In 1928, funeral director Alanson C. Hobart purchased the home, and after adding a garage and remodeling the house, moved his funeral business there in the spring of 1929. The William R. Potere Funeral Home followed Hobart in 1950, and in 1986 John and Mary Modetz purchased the funeral home from Potere and renamed it the Potere-Modetz Funeral Home.

William R. Potere added new chapel and garage space to the building in 1960.

The 1912 History of Oakland County includes a biography of George M. Flumerfelt which reads in part:

[begin quote]

Mr. Flumerfelt was born in Oakland township, on September 7, 1838, being a son of William and Esther (Pittinger) Flumerfelt, both of whom were natives of New Jersey. His father was a contractor and builder until he came to Michigan in 1834, locating in Oakland township. He bought one hundred and sixty acres of land and added to this until he had six hundred acres. At the time of his death he was the possessor of five hundred acres. He died in 1884, and his wife followed in 1897. There were nine children in their family: Rebecca and William C., who are both deceased; George M., the subject of this sketch; Margaret, wife of James J. Frost, of Lansing, Michigan; Charlotte, widow of George Green, of Albion, Michigan; Samuel A., Louis C., Abi and Serepta, all of whom are deceased, the last two dying in infancy.

Mr. Flumerfelt attended the district schools and for one year went to high school, and then engaged in work on the farm. He went to Ohio to farm when he was twenty-one, and the following year departed on his extensive western trip. He married Rebecca Cummins on May 10, 1864,and she died in 1890. Their children were four in number: Charles A., deceased; Lizzie, wife of Clark J. Christman, of Alpine, Michigan; William H., of Wyandotte, Michigan; and Walter G., of Detroit, the latter being a machinist. For his second wife Mr. Flumerfelt chose Clara E. Crissman, a daughter of Charles and Laura (Parish) Crissman. They were married on October 19,1892. Mr. Crissman was a native of New Jersey, while his wife was from New York. They came to Michigan in 1832, locating in McComb county, where he followed farming all his life. He died in 1902, his wife having expired six years previously. To their union nine children were born.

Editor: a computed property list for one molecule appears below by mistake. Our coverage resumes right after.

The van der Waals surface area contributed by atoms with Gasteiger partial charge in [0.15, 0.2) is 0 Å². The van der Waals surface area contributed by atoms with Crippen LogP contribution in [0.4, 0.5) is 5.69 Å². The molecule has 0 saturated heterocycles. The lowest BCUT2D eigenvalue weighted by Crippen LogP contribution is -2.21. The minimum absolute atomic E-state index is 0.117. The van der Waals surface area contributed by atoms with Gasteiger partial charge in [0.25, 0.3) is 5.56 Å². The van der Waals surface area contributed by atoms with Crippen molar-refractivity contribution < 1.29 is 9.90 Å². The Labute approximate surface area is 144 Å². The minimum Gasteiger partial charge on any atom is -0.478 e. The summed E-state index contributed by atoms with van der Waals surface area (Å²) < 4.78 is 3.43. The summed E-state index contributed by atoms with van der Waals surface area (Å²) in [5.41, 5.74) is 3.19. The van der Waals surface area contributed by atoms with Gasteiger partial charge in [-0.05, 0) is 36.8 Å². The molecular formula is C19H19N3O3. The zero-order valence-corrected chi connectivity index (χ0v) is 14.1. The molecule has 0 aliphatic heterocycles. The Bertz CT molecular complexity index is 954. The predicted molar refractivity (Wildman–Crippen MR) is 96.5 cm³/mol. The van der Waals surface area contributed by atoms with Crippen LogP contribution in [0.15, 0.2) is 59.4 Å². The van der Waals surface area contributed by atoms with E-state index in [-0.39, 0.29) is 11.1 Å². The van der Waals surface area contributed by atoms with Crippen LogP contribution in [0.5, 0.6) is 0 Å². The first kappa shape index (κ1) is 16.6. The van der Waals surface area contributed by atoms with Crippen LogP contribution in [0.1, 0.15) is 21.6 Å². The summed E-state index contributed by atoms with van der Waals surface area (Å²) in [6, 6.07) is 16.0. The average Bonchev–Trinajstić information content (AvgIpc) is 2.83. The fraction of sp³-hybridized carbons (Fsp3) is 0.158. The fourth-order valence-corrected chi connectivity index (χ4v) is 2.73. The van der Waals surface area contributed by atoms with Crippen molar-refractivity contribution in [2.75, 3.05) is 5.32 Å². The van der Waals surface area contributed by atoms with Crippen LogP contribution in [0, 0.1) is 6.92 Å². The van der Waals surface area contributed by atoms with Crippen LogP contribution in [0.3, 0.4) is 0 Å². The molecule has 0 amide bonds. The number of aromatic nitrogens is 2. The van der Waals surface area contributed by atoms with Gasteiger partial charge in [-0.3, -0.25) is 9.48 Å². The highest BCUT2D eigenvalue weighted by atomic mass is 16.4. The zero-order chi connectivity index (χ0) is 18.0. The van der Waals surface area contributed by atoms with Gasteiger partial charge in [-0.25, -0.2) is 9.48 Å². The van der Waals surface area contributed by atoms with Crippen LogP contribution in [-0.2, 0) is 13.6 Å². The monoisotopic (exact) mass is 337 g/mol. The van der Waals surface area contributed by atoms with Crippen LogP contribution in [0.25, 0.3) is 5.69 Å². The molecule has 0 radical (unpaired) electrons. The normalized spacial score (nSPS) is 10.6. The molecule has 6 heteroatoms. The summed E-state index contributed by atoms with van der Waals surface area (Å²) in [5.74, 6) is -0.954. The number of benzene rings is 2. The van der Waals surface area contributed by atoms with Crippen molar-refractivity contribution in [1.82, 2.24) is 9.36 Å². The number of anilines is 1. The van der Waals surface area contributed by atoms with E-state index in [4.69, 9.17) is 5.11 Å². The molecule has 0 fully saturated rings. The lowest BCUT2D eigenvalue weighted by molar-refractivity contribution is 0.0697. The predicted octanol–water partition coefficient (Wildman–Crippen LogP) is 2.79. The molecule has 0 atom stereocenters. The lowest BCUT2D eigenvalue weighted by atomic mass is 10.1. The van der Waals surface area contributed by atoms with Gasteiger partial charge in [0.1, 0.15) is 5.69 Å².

George M. Flumerfelt is a Democrat politically. He has held many of the local offices. He was town clerk, was a member of the village board for twelve years, and member of the school board. He was president of the State Savings Bank, then invested with the National Bank, and is a director of the latter. He affiliates with the Methodist church and belongs to the Masonic order and its auxiliary, the Order of the Eastern Star. Mrs. Flumerfelt also belongs to the Eastern Star and was chaplain of her chapter for a number of years.

[end quote]

"G.M. Flumerfelt of Rochester, Will Soon Build a Modern Residence," Rochester Era, May 24, 1895.

"G. M. Flummerfelt has broken ground...," Rochester Era, June 14, 1895, p.1.

"The frame of Geo. M. Flumerfelt's new Walnut st. residence is up," Rochester Era, July 26, 1895.

"D. B. Kressler has secured the contract for building G. M. Flummerfelt's...," Rochester Era, June 27, 1895, p.1.